On January 10, 2021, the International Information Group (Interfax) reported that Collective Security Treaty Organization (CSTO) forces are preparing to withdraw from Kazakhstan by January 17, less than two weeks after their peacekeeping operation began. The CSTO mission to Kazakhstan is composed of law enforcement professionals and servicemen from the Russian Federation (RU), Republic of Belarus, Republic of Armenia, Republic of Tajikistan, and the Kyrgyz Republic.
Strategic Importance of Kazakhstan
Located at the heart of Central Asia, Kazakhstan is in a rough part of town. With the Russian Federation to its north, People's Republic of China (PRC) to its east, and multiple former Soviet states to its south, Kazakh policymakers can only turn to the west for ease, where the Caspian Sea lies. Making matters worse, only 12% of the country is composed of arable land, meaning it relies heavily on the importation of food stocks for its population of 18,000,000.
Kazakhstan's economy is highly influenced by its energy sector, with the industry providing nearly 20% of the country's gross domestic product. The energy sector, in turn, is largely based on the exportation of oil to the Russian Federation and PRC. In recent years, economic ties to Beijing have increased significantly, leading policymakers in Moscow to fear Russian influence in the former Soviet state is wearing thin.
Kazakhstan, furthermore, is a major supplier of uranium (U). In fact, nearly 40% of the world's uranium supply comes from the Central Asian state. Although it is home to only 12% of the world's known uranium resources, Kazatomprom, the national atomic company, has punched above it weight class in order to develop greater control over global market.
Although civil unrest in Kazakhstan began in January, the seeds were planted years ago. Widespread economic, social, and political differences between the Kazakh government and population have fueled popular discontent throughout the nation for well over six years. Kazakh civilians and opposition political groups finally rose up this month when government officials lifted price ceilings for liquefied petroleum gas (LPG), which is used to fuel vehicles throughout the nation. Protests soon grew in scope and size, with some individuals focusing purely on LPG related issues, and others on policy and corruption at the federal level.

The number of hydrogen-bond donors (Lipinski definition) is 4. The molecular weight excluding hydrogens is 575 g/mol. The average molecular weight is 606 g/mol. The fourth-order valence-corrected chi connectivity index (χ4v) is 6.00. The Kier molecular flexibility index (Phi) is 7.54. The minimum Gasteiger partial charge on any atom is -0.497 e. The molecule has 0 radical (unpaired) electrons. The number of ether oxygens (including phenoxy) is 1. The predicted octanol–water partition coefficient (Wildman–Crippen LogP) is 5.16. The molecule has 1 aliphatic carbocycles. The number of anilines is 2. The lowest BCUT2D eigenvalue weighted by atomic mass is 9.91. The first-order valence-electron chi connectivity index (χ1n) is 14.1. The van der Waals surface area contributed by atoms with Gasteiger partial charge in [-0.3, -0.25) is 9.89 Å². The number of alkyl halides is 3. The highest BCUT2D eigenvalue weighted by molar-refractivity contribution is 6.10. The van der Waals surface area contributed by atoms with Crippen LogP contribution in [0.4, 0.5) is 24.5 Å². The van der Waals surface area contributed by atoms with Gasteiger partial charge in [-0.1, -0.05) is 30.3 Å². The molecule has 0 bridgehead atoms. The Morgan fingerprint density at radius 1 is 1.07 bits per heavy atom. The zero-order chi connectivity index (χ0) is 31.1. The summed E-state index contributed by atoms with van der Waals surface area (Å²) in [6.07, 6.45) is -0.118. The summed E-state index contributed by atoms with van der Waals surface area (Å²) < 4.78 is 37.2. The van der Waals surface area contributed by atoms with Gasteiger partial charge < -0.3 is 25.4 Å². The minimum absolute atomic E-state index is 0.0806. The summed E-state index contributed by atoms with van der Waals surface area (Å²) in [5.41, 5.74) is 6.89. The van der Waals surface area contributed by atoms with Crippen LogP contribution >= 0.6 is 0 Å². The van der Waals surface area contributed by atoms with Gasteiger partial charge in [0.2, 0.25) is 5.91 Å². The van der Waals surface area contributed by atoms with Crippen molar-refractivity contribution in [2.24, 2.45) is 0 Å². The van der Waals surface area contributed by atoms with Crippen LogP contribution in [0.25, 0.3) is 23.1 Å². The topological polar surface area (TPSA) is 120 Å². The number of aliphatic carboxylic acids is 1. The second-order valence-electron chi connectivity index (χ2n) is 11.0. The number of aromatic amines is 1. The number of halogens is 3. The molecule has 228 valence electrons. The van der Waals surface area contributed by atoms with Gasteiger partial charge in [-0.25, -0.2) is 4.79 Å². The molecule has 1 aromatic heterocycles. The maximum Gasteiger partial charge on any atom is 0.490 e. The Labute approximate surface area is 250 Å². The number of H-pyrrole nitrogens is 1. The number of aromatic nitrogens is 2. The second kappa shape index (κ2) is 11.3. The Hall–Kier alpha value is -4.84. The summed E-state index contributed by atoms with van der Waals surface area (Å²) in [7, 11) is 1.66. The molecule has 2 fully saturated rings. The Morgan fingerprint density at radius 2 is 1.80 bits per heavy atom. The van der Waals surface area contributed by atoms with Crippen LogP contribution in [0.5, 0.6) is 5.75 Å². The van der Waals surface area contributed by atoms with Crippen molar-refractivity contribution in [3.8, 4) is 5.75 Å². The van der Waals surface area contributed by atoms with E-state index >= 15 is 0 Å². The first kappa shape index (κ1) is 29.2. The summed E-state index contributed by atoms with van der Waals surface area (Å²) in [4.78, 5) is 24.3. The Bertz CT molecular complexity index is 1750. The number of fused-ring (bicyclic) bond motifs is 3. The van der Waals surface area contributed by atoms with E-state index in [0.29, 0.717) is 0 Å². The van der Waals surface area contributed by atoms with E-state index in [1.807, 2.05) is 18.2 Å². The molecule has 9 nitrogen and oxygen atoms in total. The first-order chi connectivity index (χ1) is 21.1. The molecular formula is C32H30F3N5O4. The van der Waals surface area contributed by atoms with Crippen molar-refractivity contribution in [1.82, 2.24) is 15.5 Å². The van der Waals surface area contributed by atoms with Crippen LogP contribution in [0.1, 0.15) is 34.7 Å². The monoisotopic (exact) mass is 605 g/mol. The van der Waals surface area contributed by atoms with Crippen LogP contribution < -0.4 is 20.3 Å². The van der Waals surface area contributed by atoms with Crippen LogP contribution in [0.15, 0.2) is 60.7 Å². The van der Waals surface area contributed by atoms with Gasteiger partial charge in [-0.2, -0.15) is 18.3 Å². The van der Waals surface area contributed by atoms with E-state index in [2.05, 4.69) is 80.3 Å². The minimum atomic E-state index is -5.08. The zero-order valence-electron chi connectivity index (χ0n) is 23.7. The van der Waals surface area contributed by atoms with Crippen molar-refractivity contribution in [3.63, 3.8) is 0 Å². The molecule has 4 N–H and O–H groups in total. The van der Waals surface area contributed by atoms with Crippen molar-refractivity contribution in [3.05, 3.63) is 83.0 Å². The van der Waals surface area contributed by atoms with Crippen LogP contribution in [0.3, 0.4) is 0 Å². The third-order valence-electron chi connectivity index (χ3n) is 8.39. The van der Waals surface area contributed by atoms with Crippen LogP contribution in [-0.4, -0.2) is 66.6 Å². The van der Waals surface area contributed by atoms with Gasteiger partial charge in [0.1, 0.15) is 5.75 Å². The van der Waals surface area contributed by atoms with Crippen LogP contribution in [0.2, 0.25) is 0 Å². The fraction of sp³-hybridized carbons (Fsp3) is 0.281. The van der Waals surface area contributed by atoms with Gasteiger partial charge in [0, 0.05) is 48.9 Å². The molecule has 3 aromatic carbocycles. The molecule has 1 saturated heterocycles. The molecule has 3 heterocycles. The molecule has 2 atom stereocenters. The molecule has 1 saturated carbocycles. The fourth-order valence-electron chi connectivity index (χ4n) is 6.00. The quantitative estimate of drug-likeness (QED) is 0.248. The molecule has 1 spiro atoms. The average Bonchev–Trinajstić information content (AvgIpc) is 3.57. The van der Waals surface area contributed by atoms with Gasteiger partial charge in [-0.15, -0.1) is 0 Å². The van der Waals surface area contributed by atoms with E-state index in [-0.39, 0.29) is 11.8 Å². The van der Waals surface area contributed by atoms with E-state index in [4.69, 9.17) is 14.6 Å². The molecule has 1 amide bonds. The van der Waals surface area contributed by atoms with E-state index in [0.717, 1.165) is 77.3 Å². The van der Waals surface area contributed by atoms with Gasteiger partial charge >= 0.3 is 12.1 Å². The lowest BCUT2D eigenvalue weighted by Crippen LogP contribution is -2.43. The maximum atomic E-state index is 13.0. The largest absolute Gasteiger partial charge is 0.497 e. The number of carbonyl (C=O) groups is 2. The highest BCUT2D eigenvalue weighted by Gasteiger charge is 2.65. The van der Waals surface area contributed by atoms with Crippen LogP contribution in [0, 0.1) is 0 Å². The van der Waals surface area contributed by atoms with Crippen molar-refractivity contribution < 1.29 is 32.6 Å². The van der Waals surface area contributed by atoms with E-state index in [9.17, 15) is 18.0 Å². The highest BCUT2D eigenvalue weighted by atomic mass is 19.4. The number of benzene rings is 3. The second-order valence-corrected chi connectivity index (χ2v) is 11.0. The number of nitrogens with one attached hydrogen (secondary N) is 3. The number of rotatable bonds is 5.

Initially, the Kazakh government attempted to limit the spread of popular discontent and unrest through the use of network blockages. Specifically, Kassym-Jomart Kemelevich Tokayev, the President of Kazakhstan, targeted Facebook, WhatsApp, Telegram, and WeChat. These targeted disruptions soon evolved into a general disconnection of internet service within the country. In an attempt to assuage the protestors, President Tokayev even went as far as to dismiss his cabinet from government service. This, however, proved futile, as disruptions and unrest continued to spread throughout the country.
When traditional law enforcement and riot control measures failed to end civil unrest, President Tokayev and President Vladimir Putin, head of the Russian Federation, agreed to deploy forces from the Collective Security Treaty Organization. The multi-national military alliance mobilized quickly, with Russia deploying several Spetsnaz and paratrooper Battalions, and Armenia, Tajikistan, and Kyrgyzstan providing support companies and law enforcement personnel. Although the majority of CSTO personnel were tasked to garrison strategic facilities, such as energy centers, it appears as though some CSTO engaged in operations against rioters and protestors.
Presidents Tokayev and Putin have begun to argue that the uprising was staged in preparation for a coup d'état, although the Russian Federation and Kazakhstan have yet to provide information or intelligence to the international community supporting their claims. On January 7, Tokayev ordered the arrest of Karim Masimov, the former Prime Minister and current head of the National Security Committee (KNB), for high treason. It is unclear if this is related to the coup accusations.
The deployment of CSTO forces marks the first time the multi-national alliance has been mobilized under its self-defense clause. While the Tokayev government may have allowed the deployment of foreign troops on sovereign soil, it is attempting to assuage protestors fears by arguing serious reforms will soon be presented. It remains to be seen if this will be the case.